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Entered according to Act of Congress, in the year 1835, by CARTER, HENDEE, & Co.,
in the Clerk's Office of the District Court of Massachusetts.
As some account may be expected, of the principles on which this collection of hymns was made, it will be here given in a few words.
My main object has been, to gather from the existing body of divine poetry, those hymns which I deemed the best calculated to be sung in our churches. I consequently adopted all which appeared to me to possess the requisite poetical and devotional character, without regard to the particular denomination of Christians to which their authors belonged. Hymns from Wesley's collection, and some Moravian hymns from the Christian Psalmist of Montgomery, I regard as among the richest contents of this volume. Their delightful fervour, though by some it may be called methodistical, will be thought by others, I trust, to be the true spirit of devotional Christian poetry.
I have taken care to alter as little as possible from my originals, and to obtain all hymns, whenever it was practicable, as their authors wrote and published them. The effusions of Watts and Doddridge, the two principal classics in this high and difficult spe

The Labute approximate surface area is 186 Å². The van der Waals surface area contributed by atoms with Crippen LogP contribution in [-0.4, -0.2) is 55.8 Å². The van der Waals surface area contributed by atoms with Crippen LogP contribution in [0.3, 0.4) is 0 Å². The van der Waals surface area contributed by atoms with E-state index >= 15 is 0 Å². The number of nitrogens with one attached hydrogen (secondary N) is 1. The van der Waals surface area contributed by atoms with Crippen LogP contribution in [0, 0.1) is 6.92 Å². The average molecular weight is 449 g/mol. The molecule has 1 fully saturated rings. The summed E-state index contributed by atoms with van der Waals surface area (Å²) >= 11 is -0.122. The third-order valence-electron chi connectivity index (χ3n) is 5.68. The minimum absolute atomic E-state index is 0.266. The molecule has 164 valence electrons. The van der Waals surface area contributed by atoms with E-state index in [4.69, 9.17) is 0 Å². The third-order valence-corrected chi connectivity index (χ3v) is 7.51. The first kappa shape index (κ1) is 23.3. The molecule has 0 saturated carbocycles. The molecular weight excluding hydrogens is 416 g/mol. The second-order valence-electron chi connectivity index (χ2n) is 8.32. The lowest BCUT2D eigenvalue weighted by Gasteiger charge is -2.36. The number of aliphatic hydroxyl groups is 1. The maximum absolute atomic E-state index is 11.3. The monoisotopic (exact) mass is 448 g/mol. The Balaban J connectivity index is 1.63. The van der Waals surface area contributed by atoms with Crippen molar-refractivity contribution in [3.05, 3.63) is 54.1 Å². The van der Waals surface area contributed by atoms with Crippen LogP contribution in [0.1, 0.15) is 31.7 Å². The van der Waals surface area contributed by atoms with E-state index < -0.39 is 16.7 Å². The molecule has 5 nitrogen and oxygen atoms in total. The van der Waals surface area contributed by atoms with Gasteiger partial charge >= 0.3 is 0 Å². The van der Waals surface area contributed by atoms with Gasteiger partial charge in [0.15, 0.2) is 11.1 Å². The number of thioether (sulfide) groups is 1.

cies of literature, will be found in a purer form in this volume than they are usually met with in other collections. Whenever a hymn by one of these, or any other author, seemed to require a great deal of alteration, it was not altered, but left; for it was my desire and intention that every hymn, as it appeared in this collection, should be really the production of the individual whose name is placed over it. I freely omitted such verses, however, as I did not approve, whenever it could be done without essential injury to the connexion.
Those words and expressions which I consider as forming the peculiar and appropriate diction and imagery of sacred poetry, such as Zion, Israel, Canaan, Saints, &c., I have constantly retained.
The adaptation of musical emphasis and expression to the words, I have left with intelligent and well instructed choirs.
Although I undertook this work, because I was not altogether satisfied with any collection which I had seen, yet I cannot hope to have succeeded to the entire satisfaction of others. I am conscious that I must, at least, have omitted some hymns which many persons have been accustomed to regard as indispensable, and introduced some which may be thought unworthy of the place which they occupy. It is to be presumed that there is a considerable number of them which will be admired by some, and disliked by othAmong five hundred and sixty hymns, there